Throughout my NerdWallet interview, I was blown away at how passionate and knowledgeable the engineers were. They were able to describe their work to me in great detail to a point where I could understand the types of challenges they were facing. At this time, the engineering team had around 12 to 15 engineers (when I joined, I was engineer No. 20). Given the sheer volume of projects at NerdWallet and how few people the team had at that point, I knew that if I were to join I would be given high-impact, challenging work.


If you’re going to join a small team, you’re going to work, speak and collaborate with every single person on that team on a daily basis. Therefore, it is imperative that you get along with the full team. Are they friendly? Are you comfortable approaching them for help? Are you confident that you can learn from them? By asking questions such as “Why do you use technology X?” or “How does technology Y solve this problem?” I was able to gauge the NerdWallet team’s ability to explain something to me. I was pleasantly surprised at how well they were able to answer my questions, and I felt like I left the interview smarter than when I had come in. In addition to learning from them at work, I felt like I could hang out with them outside of work and during lunch, rather than having yet another technical session, I was able to talk about fantasy football — clearly we shared common interests outside of engineering at NerdWallet.

Aside from team culture, something else that stuck out to me about NerdWallet was that first moment when I walked into my interview; the first thing I saw was “Welcome to NerdWallet, Akshay!” on the whiteboard. This seemingly small personal touch made me feel like NerdWallet actually cared about me as a candidate. It conveyed a friendly vibe before we even spoke. I also felt the interview panel I went through was well-suited to my interests, further demonstrating that I wasn’t just another candidate; NerdWallet had actually listened to my interests and taken the time to personalize my interview experience!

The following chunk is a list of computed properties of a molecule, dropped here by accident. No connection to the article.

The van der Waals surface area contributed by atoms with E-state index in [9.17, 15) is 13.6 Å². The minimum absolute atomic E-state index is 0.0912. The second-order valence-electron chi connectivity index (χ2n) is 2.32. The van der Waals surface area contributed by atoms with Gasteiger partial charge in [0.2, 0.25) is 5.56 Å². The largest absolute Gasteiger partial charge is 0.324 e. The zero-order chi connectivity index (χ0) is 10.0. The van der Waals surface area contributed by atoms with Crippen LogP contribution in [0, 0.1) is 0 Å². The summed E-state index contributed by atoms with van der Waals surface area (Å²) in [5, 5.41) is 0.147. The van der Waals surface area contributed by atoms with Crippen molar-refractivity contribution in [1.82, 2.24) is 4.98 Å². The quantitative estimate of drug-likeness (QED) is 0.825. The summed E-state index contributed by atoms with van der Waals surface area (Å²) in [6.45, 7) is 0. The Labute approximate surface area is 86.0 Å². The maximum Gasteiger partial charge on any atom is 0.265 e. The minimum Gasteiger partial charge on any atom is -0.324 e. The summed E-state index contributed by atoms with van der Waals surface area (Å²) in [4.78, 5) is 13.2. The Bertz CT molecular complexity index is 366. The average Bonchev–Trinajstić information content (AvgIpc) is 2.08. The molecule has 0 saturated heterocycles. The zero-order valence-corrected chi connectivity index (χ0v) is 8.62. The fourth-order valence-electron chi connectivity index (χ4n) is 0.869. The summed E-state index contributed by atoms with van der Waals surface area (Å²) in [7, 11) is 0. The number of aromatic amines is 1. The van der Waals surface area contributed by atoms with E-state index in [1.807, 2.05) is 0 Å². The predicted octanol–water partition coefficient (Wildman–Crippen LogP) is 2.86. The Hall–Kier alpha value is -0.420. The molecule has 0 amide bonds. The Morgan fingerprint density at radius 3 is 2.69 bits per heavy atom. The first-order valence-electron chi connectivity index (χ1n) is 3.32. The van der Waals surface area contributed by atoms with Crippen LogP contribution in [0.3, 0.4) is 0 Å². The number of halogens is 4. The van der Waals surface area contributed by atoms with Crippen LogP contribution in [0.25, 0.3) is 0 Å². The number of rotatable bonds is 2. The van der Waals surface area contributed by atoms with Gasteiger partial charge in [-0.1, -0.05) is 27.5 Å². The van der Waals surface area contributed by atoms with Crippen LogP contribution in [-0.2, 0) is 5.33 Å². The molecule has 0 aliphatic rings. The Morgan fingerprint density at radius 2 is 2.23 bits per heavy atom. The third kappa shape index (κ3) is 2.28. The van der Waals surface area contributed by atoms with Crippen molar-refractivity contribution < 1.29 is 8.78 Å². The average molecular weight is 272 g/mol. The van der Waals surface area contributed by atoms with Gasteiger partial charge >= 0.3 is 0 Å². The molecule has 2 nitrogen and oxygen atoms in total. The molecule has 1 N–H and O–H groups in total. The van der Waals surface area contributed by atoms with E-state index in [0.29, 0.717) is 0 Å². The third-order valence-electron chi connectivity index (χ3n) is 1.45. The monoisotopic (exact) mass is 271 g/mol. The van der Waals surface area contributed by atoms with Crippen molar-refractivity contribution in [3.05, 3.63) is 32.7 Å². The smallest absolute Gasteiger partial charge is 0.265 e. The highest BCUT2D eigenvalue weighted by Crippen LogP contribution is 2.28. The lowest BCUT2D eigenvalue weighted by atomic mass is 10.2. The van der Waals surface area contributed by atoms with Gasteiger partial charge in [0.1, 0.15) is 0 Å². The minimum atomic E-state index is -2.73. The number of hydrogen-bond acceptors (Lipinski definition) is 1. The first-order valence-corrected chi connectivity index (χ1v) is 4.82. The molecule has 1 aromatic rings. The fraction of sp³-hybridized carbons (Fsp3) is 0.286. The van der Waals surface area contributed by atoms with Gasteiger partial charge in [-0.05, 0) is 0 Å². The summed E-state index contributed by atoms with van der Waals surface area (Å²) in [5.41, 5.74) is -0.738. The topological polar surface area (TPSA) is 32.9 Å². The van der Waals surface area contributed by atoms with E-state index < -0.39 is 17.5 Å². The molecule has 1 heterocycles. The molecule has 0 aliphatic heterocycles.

The work

The types of projects you’ll be working on when joining a company might be the most important thing to consider. When I was interviewing, I had no idea what exactly I wanted to work on; all I knew was that I didn’t want to do front-end. What stood out to me about NerdWallet was the number of potential projects they had for me and the level of detail at which they described each project to me. The vice president of engineering told me that I would be given a problem, be told to figure out how best to solve it (potentially by seeing how other companies have solved the same problem), and bring my learnings back to NerdWallet.